Jake Sullivan doesn’t see politeness as a diplomatic strategy for the United States. But that doesn’t mean this Southwest High School grad won’t bring a dose of Minnesota Nice to his new position as national security adviser to the next president.

A 1994 graduate of Southwest High School in Minneapolis, Sullivan was tapped last week by President-elect Joe Biden for one of the biggest jobs in his White House.

“I do hope to be as polite as possible, as a Minnesotan,” Sullivan said in a virtual forum last Wednesday with University of Minnesota political scientist Larry Jacobs. They were joined by former Vice President Walter Mondale, a mentor to Sullivan with his own long history of engaging on the world stage.

Suggesting a contrast with the bellicose, America-first foreign policy style of outgoing President Donald Trump, Sullivan said that “we intend to think of politeness as a good thing. But it’s not a foreign policy tool.”

That was in response to a question from Jacobs about remarks last week by Sen. Marco Rubio, the Florida Republican with past presidential ambitions. He tweeted that Biden’s new foreign policy team would be “polite and orderly caretakers of America’s decline.”

In response, Sullivan laid out the organizing principle behind the new president’s national security approach: that influence abroad flows from strength at home.

“A stronger economy for working people, huge new investments in research and development, owning our future in key industries like clean energy and advanced manufacturing, making sure our democracy is robust and strong and inclusive and diverse, with institutions rooted in deep constitutional principles,” Sullivan said — domestic priorities that must serve as a foundation for promotion of U.S. interests abroad.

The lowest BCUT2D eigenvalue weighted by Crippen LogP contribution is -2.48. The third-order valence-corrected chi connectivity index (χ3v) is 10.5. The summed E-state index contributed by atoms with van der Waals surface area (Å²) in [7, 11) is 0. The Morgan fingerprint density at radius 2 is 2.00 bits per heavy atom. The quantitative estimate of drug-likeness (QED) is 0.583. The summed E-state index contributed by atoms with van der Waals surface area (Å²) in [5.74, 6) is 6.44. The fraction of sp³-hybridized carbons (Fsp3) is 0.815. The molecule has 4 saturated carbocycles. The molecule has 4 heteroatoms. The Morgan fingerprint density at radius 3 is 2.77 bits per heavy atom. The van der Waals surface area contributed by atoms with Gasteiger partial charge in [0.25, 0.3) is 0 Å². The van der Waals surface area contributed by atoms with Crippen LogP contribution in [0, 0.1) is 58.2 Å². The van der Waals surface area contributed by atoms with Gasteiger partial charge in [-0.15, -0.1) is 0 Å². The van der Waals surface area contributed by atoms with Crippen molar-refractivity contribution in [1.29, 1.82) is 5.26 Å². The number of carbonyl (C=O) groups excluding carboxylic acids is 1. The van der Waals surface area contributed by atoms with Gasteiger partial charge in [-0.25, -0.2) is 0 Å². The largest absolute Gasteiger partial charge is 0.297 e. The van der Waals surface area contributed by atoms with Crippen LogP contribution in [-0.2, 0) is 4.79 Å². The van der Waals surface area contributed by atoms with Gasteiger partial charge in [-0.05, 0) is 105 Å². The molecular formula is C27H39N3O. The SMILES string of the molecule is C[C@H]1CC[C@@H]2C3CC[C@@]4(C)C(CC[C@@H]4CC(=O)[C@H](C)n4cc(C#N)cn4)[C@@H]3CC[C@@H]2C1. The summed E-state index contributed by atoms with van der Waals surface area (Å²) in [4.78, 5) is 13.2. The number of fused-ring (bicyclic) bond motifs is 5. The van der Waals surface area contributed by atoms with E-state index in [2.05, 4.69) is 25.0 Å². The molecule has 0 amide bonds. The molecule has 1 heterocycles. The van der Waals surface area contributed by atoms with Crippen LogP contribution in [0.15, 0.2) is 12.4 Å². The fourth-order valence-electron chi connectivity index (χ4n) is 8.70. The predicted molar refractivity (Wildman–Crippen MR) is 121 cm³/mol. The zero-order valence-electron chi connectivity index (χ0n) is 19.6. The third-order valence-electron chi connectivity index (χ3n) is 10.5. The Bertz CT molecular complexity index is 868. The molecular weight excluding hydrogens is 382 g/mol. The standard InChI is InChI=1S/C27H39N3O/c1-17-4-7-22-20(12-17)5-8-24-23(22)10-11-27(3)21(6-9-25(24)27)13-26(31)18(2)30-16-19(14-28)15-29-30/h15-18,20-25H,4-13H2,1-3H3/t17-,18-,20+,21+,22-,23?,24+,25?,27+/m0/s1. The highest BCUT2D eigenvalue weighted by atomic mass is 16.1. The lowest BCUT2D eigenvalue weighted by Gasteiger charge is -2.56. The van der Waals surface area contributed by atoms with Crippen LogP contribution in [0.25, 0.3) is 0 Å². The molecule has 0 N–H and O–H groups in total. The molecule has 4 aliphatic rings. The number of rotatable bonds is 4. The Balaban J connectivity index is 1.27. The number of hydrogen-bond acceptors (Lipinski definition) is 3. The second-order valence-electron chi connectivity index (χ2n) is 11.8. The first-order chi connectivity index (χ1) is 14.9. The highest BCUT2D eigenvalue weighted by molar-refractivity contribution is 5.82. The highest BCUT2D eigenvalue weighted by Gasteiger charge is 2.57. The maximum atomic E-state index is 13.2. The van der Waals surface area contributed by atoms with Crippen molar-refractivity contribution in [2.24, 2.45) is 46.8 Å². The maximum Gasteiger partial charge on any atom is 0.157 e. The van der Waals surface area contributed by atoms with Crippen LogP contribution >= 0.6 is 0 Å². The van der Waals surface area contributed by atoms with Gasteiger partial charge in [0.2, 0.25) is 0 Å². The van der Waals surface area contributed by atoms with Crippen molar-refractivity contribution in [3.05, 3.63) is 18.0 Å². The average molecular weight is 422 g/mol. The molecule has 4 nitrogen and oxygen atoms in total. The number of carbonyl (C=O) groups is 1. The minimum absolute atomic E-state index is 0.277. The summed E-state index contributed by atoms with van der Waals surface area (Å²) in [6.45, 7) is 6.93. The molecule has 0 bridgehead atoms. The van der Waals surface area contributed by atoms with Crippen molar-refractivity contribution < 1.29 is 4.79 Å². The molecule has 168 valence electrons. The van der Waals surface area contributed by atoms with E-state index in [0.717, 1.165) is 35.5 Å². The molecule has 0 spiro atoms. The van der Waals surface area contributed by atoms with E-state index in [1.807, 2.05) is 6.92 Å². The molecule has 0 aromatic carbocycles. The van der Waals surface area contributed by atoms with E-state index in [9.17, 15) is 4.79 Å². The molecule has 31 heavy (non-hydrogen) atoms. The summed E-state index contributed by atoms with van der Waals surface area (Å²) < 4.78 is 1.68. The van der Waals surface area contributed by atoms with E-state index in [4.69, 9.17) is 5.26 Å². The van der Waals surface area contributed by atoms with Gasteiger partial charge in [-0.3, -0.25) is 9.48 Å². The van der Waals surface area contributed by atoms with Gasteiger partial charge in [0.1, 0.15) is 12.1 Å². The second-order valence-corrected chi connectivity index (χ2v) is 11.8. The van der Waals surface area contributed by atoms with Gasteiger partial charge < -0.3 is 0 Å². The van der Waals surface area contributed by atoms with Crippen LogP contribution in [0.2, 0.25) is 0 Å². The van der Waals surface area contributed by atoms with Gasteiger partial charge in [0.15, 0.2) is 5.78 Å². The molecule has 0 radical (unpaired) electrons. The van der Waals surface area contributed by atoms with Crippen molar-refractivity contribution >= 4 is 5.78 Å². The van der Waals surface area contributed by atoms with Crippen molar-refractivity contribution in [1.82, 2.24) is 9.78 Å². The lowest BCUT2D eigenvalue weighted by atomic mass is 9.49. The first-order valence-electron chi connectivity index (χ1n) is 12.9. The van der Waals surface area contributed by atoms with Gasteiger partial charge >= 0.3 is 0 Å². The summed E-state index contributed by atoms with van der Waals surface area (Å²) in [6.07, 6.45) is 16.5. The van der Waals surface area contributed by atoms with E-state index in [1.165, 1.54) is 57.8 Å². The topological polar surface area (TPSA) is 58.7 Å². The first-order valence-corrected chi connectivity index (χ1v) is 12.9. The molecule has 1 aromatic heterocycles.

“In so doing, we are going to be able to compete, and to out-compete, everyone,” Sullivan said. “Including China.”

The former vice president recalled his own efforts under President Jimmy Carter to strengthen alliances with China, what Mondale called a “high period in U.S.-China relations.” The relationship has deteriorated in the decades since.

Recent history with China suggests “a real challenge on our hands,” Sullivan said, noting issues of political repression and global market distortion, along with “increasingly aggressive tendencies in approach to military activities.”

The plan, he said, is to “push back hard in areas where China is engaging in behaviors at odds with American interests” while also seeking out areas of common interest, like trying to reduce climate change and nuclear proliferation.

While he won’t be in the job until January, Sullivan described what a typical day might look like for a national security adviser: “There’s a lot of dealing with crises that come up. Things that you weren’t thinking about when you woke up in the morning can consume your day — because that’s what’s going on in the world.”